We didn’t have the chance to do much cooking, but we had one supper at J’s parents’ place, and I wanted to cook seafood. We tried to buy some at the farmers’ market, but it was a Wednesday and the seafood stall wasn’t there. So we headed to another amazing place to get fresh seafood: the Queen Street Meat Market.



I know, it doesn’t sound quite right, does it? Not only does the market sell more seafood than meat, it isn’t even located on Queen Street. (I assume it once was). It’s one block over, on University, in a not-very-nice strip of the avenue, across from the Dairy Queen. But it’s a great little shop that feels like it hasn’t changed much since the 1950s.



My Dad used to frequent this market a lot to pick up his meat and fish. They sell premium Island steak, all kinds of other meat, fish and seafood, cheese, and some local produce too. The wooden interior is painted white, and it’s a little cramped, with a long L-shaped glass display counter where you place your order, big freezers against the wall, tanks swimming with live lobsters, and food stacked on tables around the room. Taped to the walls are old calendars and charts detailing the different cuts of meat you can get from a cow.



There’s nothing fancy about this place. The pricing labels made from styofroam meat trays and scrawled with black marker can attest to that. But fresh products have nothing to do with extravagance. And what you get at this market is the best – the mussels we ate that night were fantastic. 

For a more touristy but nonetheless delicious food shopping experience, Anne of Green Gables Chocolates on Queen Street does the trick. They also have locations in Cavendish and Borden. Yes, many things in this town and across the Island are named after our beloved heroine, though as far as I know there is little to no mention of chocolate in the Anne books.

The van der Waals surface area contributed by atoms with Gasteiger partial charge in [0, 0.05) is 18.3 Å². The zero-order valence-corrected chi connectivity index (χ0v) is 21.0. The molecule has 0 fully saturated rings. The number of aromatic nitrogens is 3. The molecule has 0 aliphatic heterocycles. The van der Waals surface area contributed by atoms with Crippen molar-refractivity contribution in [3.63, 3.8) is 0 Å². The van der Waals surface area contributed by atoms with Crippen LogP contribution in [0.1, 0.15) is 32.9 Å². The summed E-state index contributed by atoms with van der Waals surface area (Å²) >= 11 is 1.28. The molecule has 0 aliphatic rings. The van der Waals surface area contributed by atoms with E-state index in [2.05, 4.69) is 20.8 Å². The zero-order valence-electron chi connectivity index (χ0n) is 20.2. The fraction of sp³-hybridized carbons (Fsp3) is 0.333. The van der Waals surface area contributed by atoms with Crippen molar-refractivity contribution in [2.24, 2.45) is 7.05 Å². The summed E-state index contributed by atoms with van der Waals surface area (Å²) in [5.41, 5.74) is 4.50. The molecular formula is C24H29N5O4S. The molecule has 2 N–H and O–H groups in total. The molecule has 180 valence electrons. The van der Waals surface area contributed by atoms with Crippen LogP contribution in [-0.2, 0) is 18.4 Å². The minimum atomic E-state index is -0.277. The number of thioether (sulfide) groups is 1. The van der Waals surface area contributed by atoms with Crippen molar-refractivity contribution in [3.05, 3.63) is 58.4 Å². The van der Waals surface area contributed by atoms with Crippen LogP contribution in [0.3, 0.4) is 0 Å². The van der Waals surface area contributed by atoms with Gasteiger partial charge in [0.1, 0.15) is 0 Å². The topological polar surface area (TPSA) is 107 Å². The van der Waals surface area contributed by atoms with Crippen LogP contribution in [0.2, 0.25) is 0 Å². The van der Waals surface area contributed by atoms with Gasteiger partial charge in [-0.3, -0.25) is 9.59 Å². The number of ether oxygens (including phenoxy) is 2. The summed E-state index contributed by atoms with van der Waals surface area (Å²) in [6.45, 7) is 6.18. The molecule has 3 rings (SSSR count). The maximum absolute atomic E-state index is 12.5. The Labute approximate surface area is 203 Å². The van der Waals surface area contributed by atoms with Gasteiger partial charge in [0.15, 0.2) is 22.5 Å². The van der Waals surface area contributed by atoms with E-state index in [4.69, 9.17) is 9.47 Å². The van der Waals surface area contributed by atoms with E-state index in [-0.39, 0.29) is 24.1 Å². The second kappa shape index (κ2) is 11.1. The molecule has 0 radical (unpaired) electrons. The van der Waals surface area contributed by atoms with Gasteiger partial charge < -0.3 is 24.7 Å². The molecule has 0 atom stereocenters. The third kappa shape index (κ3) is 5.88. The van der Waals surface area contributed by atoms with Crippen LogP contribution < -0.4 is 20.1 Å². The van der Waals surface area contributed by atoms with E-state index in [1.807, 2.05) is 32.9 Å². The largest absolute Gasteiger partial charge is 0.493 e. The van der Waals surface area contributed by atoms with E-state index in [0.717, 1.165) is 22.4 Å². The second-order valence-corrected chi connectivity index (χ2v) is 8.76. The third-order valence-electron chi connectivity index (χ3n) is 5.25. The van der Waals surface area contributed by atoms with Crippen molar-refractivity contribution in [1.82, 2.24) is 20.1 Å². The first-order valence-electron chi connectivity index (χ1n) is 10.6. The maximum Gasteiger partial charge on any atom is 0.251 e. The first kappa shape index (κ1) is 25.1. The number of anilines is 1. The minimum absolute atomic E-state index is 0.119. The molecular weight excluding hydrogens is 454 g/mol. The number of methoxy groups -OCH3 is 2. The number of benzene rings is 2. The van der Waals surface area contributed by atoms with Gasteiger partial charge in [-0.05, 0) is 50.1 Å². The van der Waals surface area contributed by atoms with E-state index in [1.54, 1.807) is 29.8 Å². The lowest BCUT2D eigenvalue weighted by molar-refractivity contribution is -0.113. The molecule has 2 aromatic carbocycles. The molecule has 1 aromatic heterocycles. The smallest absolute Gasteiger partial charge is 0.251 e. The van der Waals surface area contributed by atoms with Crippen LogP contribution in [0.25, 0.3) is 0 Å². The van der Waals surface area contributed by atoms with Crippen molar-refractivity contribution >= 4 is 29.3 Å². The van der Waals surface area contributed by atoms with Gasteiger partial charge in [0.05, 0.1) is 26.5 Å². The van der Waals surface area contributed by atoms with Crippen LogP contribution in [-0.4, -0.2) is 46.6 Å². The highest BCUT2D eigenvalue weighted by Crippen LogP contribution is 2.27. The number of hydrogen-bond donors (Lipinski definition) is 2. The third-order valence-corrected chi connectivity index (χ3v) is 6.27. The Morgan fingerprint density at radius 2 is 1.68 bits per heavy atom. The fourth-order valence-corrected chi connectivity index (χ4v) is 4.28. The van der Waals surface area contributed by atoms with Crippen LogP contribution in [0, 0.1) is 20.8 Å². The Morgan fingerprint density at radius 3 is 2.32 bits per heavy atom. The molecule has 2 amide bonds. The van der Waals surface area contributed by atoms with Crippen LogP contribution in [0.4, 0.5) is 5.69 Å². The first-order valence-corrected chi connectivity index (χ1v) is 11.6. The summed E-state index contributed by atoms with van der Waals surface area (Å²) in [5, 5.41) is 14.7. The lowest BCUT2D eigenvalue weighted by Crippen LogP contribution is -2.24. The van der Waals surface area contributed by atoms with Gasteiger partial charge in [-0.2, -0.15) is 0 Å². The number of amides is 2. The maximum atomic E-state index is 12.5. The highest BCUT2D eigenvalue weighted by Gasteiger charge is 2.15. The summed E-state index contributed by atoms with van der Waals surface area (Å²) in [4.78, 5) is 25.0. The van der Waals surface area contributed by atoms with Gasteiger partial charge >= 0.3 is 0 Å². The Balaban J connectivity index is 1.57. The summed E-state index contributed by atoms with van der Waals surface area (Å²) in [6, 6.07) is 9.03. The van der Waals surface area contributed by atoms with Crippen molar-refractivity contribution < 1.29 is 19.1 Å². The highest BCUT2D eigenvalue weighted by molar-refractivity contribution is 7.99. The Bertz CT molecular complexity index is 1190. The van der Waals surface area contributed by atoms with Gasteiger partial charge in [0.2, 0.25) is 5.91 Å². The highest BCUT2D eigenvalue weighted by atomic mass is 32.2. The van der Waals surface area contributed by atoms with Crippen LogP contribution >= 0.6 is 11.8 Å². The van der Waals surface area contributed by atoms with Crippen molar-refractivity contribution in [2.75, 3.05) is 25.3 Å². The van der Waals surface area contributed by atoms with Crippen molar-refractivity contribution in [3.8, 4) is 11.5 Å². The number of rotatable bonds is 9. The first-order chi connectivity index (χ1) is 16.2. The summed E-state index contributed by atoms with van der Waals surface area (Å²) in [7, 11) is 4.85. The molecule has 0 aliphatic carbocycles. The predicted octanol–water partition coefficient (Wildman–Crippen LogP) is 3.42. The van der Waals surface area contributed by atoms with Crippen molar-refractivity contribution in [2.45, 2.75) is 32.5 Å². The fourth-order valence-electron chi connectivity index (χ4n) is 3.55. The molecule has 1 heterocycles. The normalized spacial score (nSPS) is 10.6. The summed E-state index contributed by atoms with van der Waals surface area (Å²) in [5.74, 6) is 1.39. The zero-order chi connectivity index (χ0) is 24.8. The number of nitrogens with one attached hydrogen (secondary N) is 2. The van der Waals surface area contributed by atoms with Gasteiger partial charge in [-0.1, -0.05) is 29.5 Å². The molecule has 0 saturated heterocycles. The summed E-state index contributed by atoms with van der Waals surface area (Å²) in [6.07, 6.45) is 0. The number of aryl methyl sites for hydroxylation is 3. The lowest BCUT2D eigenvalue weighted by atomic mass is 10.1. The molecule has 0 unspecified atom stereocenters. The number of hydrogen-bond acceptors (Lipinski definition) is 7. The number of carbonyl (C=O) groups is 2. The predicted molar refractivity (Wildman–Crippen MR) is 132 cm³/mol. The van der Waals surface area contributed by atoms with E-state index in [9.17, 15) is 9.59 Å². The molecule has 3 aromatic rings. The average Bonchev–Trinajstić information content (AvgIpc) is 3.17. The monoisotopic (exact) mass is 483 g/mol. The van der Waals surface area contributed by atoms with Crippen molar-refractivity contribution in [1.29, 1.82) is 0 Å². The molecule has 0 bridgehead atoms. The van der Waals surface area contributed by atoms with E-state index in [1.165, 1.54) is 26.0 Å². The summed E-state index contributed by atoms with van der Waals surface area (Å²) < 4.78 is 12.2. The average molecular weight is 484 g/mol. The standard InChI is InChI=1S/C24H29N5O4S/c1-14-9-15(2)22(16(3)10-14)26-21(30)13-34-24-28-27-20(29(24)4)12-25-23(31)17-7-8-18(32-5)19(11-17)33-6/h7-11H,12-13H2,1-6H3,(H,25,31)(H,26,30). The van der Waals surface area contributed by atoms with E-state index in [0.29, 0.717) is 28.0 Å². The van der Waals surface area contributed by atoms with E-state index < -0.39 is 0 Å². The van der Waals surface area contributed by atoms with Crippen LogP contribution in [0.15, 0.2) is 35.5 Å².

The chocolate shop is a large store selling everything from individual truffles to PEI “Oysters” (like chocolate turtles) to hard candies. They also carry Avonlea-brand preserves and cheddar cheese, and cheese from Cows Creamery (makers of the famous ice cream).


A very popular item is the chocolate-covered potato chips made from PEI potatoes. I saw these packages sticking out of many tourists’ bags as I walked around town, and there’s even a display set up in the store where you watch the staff making the treats. I didn’t sample them myself, but how could you go wrong? Sweet and salty is the best combination ever.


Just down the street from the chocolate shop is a brand-new food store unlike anything I’ve seen in Charlottetown before. Liquid Gold Tasting Bar sells high-quality olive oils and vinegars, and the shop is set up in a unique way. Each oil and vinegar they sell is held in a large silver vat with a tiny spout, and each is available to taste. You can make your way around the store sampling everything from jalepeno olive oil to cranberry pear balsamic vinegar, and tons of other interesting flavours.